Q5: What has been the highest point in your career? Walk us through that moment of illumination
A5: A big highlight would be the release of my debut album Path Unknown LP. I worked 8 straight months on all of the tracks, some of them were in the works for a full year. It was super exciting to show off my creative skills in an unfiltered way, as well as showcasing the talent of my many friends who were kind enough to collaborate on some of the tracks with me for it. I plan on doing more with the songs early next year, but that project remains to be in the works so keep your ears out. Either way, releasing that project was such a relieving moment, and I loved every second of it.
Q6: What do you expect to gain from 2020 that you can use in 2021?
A6: I really hope to expand my audience and truly have a group of people who can’t wait to hear the next Tephra tune. I know there are some out there already and I’m more than grateful for them, so that would be something I would like the see more of because frankly, I can’t see myself doing anything else in life besides something music-related!
Q7: Walk us through your ideology and creative process behind “Weapons”! What all went into that track?
A7: Fun fact about that track: The main synth you hear during the drop was my first attempt at using the Maelstrom Synthesizer in the Reason Rack. Maelstrom is a synth commonly used by riddim producers to make the signature sounds you hear a lot in the genre. I wanted to try my hand at making basses with it and I came up with the noise you hear in the drop of Weapons. With a bit of post-processing and some filter automations, I created the rhythm and melody of the drop. As for the intro, a lot of my intro melodies tend to sound like that, usually bouncy with an arp in the background and a lead melody on top of it all, and to accentuate the rhythm I use triplet drum patterns to get that bounciness. The track is in Ebm (or D#m) which I tend to use frequently like in my tracks Refund, Contact, Okami, and some others. The drop samples I used were Biggie Smalls acapellas from some of his songs. I also feature Biggie on the cover art of the track as well. That track was definitely different for me as I tend to keep the melodies in the intro and keep the drops heavy, however with this track I used a melody as the main feature of the drop, which is not something I do often.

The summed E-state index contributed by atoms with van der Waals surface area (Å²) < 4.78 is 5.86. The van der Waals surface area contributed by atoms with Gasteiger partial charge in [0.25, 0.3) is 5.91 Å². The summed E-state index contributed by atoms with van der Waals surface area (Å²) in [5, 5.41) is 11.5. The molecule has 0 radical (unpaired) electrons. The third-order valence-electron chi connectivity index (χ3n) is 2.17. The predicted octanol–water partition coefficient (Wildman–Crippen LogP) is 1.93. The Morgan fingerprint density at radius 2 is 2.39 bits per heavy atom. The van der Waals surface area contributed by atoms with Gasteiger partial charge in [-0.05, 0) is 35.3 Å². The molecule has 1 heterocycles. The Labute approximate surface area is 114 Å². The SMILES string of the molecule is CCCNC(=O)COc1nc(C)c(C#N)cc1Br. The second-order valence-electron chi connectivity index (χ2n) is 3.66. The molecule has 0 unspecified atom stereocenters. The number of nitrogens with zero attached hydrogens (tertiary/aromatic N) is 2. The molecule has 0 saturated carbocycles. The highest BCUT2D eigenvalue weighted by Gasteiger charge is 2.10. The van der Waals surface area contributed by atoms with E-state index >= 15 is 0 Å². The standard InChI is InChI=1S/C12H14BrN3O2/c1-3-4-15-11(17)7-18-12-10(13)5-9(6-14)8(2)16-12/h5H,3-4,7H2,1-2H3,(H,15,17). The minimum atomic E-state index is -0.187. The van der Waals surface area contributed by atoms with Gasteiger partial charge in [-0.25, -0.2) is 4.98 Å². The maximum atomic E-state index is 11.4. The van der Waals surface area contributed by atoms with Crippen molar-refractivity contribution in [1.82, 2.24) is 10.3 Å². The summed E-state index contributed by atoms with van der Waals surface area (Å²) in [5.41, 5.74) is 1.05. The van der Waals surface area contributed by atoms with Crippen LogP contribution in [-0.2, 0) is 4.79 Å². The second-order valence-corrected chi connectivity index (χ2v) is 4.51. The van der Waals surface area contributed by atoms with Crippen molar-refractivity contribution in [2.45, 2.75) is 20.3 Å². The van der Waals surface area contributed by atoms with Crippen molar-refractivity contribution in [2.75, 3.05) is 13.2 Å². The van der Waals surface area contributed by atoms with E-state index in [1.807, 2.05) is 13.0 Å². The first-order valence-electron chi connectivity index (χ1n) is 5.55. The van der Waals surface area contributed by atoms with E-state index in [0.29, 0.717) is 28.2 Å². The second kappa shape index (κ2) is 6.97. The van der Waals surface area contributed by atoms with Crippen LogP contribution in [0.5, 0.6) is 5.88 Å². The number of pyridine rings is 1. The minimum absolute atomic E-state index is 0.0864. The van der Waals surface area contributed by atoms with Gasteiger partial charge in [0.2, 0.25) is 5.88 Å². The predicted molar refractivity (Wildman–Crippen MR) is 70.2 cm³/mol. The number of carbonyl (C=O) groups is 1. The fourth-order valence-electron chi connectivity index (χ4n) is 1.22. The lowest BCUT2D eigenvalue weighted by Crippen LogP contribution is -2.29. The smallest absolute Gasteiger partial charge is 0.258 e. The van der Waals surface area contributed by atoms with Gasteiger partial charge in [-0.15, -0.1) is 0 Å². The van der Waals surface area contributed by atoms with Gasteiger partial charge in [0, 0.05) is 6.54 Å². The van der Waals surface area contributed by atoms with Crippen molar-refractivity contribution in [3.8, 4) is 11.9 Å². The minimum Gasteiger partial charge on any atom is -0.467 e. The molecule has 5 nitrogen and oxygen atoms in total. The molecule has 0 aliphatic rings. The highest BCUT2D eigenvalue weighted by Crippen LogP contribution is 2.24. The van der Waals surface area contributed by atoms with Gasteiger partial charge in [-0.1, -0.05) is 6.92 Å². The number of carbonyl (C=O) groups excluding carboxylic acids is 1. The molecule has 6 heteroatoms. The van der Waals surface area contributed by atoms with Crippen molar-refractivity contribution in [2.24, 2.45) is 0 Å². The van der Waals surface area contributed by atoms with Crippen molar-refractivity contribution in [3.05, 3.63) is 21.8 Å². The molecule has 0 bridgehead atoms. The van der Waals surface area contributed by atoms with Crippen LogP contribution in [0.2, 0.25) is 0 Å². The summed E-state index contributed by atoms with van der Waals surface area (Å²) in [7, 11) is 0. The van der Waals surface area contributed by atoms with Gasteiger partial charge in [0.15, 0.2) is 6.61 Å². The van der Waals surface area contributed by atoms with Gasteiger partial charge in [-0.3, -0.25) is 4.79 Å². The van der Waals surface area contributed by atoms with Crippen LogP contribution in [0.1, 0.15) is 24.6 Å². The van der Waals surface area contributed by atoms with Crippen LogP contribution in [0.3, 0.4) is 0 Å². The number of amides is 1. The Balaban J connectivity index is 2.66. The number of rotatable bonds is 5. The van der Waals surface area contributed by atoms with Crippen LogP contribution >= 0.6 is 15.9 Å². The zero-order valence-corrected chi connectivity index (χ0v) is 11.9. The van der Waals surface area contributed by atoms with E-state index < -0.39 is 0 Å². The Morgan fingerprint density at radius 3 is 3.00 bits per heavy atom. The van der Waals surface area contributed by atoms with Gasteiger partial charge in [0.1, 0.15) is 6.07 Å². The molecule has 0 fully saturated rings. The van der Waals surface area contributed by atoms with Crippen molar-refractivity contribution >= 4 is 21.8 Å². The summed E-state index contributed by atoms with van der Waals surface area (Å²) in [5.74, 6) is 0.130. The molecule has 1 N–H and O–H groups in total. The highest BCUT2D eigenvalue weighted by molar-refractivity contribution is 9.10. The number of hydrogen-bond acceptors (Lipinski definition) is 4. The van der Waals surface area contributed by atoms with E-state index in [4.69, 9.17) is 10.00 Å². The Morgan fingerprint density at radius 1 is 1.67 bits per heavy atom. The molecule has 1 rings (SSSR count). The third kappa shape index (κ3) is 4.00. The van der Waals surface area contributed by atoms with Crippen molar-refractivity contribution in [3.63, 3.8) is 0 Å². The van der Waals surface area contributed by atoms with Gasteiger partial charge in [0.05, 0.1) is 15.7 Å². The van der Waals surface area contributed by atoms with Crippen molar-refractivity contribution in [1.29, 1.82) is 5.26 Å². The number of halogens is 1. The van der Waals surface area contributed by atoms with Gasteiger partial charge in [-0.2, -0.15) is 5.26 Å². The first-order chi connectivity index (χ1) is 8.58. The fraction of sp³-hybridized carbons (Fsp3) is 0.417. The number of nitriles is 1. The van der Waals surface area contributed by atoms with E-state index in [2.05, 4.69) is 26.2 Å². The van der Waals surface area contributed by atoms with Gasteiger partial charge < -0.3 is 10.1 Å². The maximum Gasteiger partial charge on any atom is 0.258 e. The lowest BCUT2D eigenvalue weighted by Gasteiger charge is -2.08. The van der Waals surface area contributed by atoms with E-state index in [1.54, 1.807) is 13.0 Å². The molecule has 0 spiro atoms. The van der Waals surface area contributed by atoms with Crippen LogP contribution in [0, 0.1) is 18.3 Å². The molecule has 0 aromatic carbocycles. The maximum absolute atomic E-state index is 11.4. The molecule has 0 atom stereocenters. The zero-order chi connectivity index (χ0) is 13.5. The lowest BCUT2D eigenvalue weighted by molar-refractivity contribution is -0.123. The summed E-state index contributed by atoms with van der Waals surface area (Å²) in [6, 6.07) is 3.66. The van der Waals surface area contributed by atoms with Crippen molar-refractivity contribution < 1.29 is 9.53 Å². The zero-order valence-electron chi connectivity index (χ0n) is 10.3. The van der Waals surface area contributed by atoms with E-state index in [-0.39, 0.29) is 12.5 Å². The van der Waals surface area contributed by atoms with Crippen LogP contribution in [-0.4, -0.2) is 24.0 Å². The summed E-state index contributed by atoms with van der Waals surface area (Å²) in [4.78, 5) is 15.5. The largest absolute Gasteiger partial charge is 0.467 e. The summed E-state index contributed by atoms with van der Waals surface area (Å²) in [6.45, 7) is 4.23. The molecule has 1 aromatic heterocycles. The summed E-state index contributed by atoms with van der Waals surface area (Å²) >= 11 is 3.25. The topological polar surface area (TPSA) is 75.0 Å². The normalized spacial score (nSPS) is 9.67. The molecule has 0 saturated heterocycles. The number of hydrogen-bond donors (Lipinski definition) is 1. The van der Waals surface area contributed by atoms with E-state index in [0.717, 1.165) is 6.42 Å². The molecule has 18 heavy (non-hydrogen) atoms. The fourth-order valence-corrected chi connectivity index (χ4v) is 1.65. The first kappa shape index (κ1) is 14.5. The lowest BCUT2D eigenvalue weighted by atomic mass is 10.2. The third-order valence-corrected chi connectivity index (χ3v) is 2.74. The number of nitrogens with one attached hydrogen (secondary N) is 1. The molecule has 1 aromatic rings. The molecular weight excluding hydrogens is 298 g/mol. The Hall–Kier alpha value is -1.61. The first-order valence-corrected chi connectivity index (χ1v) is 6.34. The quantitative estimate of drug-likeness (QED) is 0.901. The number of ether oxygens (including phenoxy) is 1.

Q8: Whose in your radar as far as collabs go?
A8: A lot of people, but I’ll give a short list: I would love a collab with Sadhu, Code: Pandorum, Motar, Aweminus, Sapisvr, Blazter, Marauda, Stayns, Ponicz, and a bunch more
Q9: Who do you see killing it these days? Give them a healthy shout-out!
A9: I want to give a big shoutout to my homies in my collective SHIFTRZ. SHIFTRZ as a concept stems from Lovecraftian Horror and Existential Dread, and everyone in the group represents it perfectly with their music. The homies MacDubz, Osmodeus, Chops, Euro, Oldone, Carnivore, and TrippyDubz, and my good friend KIRA who made the SHIFTRZ logo and did a ton of the art for the collective. She’s incredibly talented both graphic design-wise and music-wise! I also can’t forget to shoutout my homies Blade, MVKUTA, Revenant, BegaCat, Kronomikal, Riots Revenge/VIS, Terkoiz, SIX16, Panthr, Distort, Stayns, Solaroid, Vice Tempus, MIDNI!GHT, PVRTYFOUL, Crud, essentially everyone I’ve collaborated with, and of course my roommate Scarecrow.